I first heard about Darker Days, after a gig in Edinburgh, after talking to the guys of Gothzilla and Trouble Fait told us they were performing in the festival. The Boyfriend and I decided to attend after seeing the fantastic lineup. He booked up early, so the tickets cost  £25 each, a great bargain.

The festival, a three-day affair of a non-stop dark, gloom, of reverbing synth, tribal drum machine, brittle the guitar, and occasionally the realistic drummer. Despite the despairing sounding atmosphere, everybody was exhilarated to attend

Friday Night

The event was held at the Musician; a surprisingly, Tardis-like pub, on first glances, the exterior looked small once in the interior extends for some distance. We knew we had arrived after seeing the figure clad in black queueing. We arrived at 8 pm since the first bands started at 8:15 pm. The queue went down quickly because of Andrew's and Angela's, the event organisers, the meticulous organisation; They were friendly and welcomed us to the event, handed us an envelope.

One thing I highly commend the sound quality was superb, and the engineer an audial wizard a rarity able to mind read musicians and cater to them.  I've frequented across the country one of the best venue's for sound quality, this enhanced overall experience.

Rain Children.

The first band appeared on stage with the smoke machine already emitting vapour creating a mysterious ambience for Rain Children who kicked the night off with trad ethereal goth style. I never heard of the duo before. I felt very captivated, through the bands' mystical, yet energy. The vocalist emanated a Kate Bush vibe; from swaying to her Bush-style pitch; I like the fact she had a crisp, and operatic style works harmoniously with the songs. It had powerful feminine energy. That contrasted with the more masculinity of the early post-punk style of the classic flanging, brittle guitar strumming; the reverberating drum machine. There sound remind of Juju. The band had a delicate balance to the overall performance. The audience appeared to enjoy the group and offered a round of applause and cheers for the duo. Who smile thanked everyone and walked off.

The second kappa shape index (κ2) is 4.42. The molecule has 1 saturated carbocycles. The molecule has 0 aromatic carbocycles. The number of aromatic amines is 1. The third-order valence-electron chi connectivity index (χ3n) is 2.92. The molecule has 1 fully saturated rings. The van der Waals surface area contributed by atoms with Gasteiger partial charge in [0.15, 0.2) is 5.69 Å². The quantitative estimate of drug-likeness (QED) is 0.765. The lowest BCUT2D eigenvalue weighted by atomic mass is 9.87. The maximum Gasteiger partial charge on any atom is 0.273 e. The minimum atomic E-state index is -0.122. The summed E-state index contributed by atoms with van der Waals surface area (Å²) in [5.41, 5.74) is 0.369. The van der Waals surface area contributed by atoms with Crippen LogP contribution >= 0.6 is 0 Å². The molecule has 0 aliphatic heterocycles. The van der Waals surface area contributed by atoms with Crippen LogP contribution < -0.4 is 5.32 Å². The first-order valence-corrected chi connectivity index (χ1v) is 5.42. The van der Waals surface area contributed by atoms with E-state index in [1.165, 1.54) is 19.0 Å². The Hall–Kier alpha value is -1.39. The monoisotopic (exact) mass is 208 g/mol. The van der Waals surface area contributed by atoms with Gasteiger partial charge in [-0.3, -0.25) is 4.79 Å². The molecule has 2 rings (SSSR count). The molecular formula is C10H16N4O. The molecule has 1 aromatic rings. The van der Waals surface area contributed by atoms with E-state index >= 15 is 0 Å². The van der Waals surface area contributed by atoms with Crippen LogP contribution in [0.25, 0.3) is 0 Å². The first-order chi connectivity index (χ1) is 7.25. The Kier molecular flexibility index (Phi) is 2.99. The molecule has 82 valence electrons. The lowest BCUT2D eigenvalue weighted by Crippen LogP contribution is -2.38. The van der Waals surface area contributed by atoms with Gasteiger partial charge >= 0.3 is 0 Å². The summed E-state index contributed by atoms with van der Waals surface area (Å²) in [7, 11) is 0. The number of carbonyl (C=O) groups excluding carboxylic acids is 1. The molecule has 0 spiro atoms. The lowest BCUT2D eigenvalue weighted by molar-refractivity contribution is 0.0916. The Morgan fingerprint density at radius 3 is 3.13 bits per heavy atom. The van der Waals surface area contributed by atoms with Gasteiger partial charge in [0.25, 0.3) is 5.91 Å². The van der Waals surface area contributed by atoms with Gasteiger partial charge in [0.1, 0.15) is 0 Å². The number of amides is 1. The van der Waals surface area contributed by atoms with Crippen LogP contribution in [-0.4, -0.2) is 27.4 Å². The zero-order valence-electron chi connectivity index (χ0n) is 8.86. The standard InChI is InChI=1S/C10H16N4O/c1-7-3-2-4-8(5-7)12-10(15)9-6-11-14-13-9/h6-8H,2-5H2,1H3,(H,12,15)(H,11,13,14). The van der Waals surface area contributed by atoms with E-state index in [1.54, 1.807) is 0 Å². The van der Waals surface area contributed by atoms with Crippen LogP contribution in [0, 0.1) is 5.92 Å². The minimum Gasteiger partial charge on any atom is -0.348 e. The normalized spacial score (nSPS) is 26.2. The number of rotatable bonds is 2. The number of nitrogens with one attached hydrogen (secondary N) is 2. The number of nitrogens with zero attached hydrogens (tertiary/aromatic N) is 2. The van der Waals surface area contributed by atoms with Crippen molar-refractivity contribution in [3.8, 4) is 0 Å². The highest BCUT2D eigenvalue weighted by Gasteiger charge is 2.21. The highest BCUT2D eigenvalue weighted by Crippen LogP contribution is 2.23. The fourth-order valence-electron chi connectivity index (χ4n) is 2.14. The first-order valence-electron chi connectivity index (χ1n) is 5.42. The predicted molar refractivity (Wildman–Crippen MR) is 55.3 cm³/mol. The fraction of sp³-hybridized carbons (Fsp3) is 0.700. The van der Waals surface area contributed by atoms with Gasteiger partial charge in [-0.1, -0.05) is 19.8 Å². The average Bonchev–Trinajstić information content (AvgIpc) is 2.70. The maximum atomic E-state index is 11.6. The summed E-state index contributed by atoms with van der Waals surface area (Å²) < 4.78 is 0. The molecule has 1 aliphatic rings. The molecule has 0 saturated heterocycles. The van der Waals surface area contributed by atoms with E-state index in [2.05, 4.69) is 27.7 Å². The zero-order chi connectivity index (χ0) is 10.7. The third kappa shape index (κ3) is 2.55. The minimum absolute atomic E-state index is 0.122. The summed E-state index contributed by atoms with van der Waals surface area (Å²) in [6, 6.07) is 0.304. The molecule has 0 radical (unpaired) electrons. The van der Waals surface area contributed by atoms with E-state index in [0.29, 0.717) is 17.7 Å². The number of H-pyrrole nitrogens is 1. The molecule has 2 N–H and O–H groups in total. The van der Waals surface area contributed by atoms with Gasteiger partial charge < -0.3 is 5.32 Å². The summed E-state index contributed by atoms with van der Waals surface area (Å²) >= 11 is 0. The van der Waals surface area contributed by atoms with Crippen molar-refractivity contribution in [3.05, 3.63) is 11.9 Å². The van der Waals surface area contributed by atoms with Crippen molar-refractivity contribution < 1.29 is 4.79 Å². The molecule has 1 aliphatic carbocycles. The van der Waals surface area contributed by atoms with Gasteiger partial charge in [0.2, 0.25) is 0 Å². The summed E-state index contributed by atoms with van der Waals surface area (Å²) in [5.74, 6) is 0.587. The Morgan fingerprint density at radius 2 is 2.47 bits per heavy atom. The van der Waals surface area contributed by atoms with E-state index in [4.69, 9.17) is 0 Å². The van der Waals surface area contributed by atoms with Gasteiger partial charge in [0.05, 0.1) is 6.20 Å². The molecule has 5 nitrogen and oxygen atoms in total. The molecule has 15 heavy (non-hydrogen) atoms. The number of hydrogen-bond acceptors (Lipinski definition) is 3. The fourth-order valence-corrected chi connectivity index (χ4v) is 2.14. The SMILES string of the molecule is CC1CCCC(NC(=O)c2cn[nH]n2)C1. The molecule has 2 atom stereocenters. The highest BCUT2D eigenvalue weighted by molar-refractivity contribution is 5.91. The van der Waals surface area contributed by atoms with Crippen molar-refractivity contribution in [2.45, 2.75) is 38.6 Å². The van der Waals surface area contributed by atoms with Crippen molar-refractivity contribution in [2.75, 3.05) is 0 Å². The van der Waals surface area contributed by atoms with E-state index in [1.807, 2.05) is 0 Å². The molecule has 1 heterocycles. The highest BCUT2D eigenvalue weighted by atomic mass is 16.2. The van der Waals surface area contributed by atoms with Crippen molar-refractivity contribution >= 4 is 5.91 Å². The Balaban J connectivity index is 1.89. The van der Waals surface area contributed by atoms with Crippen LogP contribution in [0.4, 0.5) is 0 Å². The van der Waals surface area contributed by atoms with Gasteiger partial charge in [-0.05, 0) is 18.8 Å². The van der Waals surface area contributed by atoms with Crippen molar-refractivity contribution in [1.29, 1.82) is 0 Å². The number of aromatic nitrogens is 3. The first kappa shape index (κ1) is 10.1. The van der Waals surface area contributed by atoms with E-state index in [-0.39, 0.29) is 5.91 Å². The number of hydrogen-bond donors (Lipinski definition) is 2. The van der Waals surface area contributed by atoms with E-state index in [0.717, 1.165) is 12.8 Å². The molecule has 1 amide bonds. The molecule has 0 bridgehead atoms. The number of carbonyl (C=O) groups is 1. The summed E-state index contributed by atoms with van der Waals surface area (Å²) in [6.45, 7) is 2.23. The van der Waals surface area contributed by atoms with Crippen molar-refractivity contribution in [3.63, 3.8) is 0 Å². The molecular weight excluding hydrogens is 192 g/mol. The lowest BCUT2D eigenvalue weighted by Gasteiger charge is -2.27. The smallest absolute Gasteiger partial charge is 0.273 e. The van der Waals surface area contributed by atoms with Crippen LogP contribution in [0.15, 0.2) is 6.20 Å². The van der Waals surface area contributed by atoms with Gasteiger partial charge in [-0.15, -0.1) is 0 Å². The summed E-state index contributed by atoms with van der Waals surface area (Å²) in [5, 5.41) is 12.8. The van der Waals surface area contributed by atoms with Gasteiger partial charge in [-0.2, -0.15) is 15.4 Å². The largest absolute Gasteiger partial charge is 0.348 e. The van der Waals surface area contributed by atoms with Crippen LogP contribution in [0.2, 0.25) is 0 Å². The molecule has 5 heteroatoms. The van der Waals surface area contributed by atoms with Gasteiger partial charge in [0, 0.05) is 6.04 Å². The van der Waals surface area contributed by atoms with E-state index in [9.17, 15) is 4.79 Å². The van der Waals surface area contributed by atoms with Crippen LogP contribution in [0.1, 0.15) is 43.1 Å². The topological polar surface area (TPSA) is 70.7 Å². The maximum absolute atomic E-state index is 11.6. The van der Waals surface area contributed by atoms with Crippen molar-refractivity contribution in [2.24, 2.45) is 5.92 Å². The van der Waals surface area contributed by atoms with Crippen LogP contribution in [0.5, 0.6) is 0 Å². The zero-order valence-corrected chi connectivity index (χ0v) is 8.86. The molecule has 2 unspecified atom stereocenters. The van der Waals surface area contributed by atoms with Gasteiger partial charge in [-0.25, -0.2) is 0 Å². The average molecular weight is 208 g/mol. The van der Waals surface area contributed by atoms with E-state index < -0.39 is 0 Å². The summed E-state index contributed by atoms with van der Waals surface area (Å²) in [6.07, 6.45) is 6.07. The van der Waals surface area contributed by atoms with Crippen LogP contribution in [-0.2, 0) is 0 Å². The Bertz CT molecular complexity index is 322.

During the weekend, the bands were strictly kept to their 45-minute slot, which limited band and audience interaction, most of the musicians focusing more on the stage presence and performance.

Luxury Stanger

The next band prepare their equipment, my partner was excited to see Luxury Stranger and commented on how immensely talented they were. After fifteen minutes, the group were ready. Playing their set the band after a few minutes the audience were awestruck with their mesmerising myriad of dark sounds influenced by every music genre possible from blues, fun the strongest was post-punk. I could imagine band featuring on Jules Holland.